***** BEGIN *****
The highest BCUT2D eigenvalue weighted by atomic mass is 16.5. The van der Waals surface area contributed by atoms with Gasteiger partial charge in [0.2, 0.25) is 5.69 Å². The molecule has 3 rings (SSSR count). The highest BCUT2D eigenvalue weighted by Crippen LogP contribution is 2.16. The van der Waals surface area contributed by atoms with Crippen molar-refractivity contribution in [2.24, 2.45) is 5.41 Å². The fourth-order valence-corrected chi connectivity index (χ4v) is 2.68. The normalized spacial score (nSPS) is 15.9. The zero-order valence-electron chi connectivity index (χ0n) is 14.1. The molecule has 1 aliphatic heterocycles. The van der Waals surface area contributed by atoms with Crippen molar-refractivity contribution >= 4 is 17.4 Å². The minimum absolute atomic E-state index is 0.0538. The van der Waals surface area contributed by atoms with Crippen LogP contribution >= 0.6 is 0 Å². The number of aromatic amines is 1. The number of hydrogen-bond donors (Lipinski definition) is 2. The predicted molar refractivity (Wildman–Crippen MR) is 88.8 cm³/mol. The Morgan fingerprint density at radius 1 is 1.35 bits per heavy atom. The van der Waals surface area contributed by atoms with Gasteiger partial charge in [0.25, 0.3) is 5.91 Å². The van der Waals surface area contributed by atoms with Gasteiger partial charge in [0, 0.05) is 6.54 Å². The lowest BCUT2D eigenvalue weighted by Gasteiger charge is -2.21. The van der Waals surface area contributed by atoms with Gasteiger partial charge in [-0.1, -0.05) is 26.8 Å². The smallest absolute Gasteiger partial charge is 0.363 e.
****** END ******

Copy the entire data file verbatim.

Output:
The highest BCUT2D eigenvalue weighted by atomic mass is 16.5. The van der Waals surface area contributed by atoms with Gasteiger partial charge in [0.2, 0.25) is 5.69 Å². The molecule has 3 rings (SSSR count). The highest BCUT2D eigenvalue weighted by Crippen LogP contribution is 2.16. The van der Waals surface area contributed by atoms with Crippen molar-refractivity contribution in [2.24, 2.45) is 5.41 Å². The fourth-order valence-corrected chi connectivity index (χ4v) is 2.68. The normalized spacial score (nSPS) is 15.9. The zero-order valence-electron chi connectivity index (χ0n) is 14.1. The molecule has 1 aliphatic heterocycles. The van der Waals surface area contributed by atoms with Crippen molar-refractivity contribution >= 4 is 17.4 Å². The minimum absolute atomic E-state index is 0.0538. The van der Waals surface area contributed by atoms with Crippen LogP contribution >= 0.6 is 0 Å². The number of aromatic amines is 1. The number of hydrogen-bond donors (Lipinski definition) is 2. The predicted molar refractivity (Wildman–Crippen MR) is 88.8 cm³/mol. The Morgan fingerprint density at radius 1 is 1.35 bits per heavy atom. The van der Waals surface area contributed by atoms with Gasteiger partial charge in [0.25, 0.3) is 5.91 Å². The van der Waals surface area contributed by atoms with Gasteiger partial charge in [0, 0.05) is 6.54 Å². The lowest BCUT2D eigenvalue weighted by Gasteiger charge is -2.21. The van der Waals surface area contributed by atoms with Gasteiger partial charge in [-0.1, -0.05) is 26.8 Å². The smallest absolute Gasteiger partial charge is 0.363 e.